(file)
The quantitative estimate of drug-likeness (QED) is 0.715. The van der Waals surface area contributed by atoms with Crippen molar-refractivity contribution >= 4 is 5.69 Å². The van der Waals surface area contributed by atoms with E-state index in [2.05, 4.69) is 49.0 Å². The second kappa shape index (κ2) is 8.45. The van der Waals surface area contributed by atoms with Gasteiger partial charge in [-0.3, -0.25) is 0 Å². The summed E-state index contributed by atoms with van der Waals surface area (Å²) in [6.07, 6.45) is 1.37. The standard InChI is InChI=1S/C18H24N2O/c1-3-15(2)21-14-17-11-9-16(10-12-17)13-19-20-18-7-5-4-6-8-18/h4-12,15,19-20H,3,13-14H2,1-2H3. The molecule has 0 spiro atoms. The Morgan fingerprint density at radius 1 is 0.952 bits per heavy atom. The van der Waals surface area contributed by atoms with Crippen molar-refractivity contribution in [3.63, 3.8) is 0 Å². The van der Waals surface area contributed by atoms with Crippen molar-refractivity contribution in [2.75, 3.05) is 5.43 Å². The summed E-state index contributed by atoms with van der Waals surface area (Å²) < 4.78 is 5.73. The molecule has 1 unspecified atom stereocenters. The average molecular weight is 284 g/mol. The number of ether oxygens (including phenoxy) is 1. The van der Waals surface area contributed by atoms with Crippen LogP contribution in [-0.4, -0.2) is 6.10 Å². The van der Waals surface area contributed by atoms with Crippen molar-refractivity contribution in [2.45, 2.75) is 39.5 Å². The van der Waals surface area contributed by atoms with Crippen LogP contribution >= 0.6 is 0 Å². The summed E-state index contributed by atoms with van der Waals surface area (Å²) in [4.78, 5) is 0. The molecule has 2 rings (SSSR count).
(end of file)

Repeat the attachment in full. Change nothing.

The quantitative estimate of drug-likeness (QED) is 0.715. The van der Waals surface area contributed by atoms with Crippen molar-refractivity contribution >= 4 is 5.69 Å². The van der Waals surface area contributed by atoms with E-state index in [2.05, 4.69) is 49.0 Å². The second kappa shape index (κ2) is 8.45. The van der Waals surface area contributed by atoms with Gasteiger partial charge in [-0.3, -0.25) is 0 Å². The summed E-state index contributed by atoms with van der Waals surface area (Å²) in [6.07, 6.45) is 1.37. The standard InChI is InChI=1S/C18H24N2O/c1-3-15(2)21-14-17-11-9-16(10-12-17)13-19-20-18-7-5-4-6-8-18/h4-12,15,19-20H,3,13-14H2,1-2H3. The molecule has 0 spiro atoms. The Morgan fingerprint density at radius 1 is 0.952 bits per heavy atom. The van der Waals surface area contributed by atoms with Crippen molar-refractivity contribution in [3.63, 3.8) is 0 Å². The van der Waals surface area contributed by atoms with Crippen molar-refractivity contribution in [2.75, 3.05) is 5.43 Å². The summed E-state index contributed by atoms with van der Waals surface area (Å²) < 4.78 is 5.73. The molecule has 1 unspecified atom stereocenters. The average molecular weight is 284 g/mol. The number of ether oxygens (including phenoxy) is 1. The van der Waals surface area contributed by atoms with Crippen LogP contribution in [-0.4, -0.2) is 6.10 Å². The van der Waals surface area contributed by atoms with Crippen molar-refractivity contribution in [2.45, 2.75) is 39.5 Å². The van der Waals surface area contributed by atoms with Crippen LogP contribution >= 0.6 is 0 Å². The summed E-state index contributed by atoms with van der Waals surface area (Å²) in [4.78, 5) is 0. The molecule has 2 rings (SSSR count).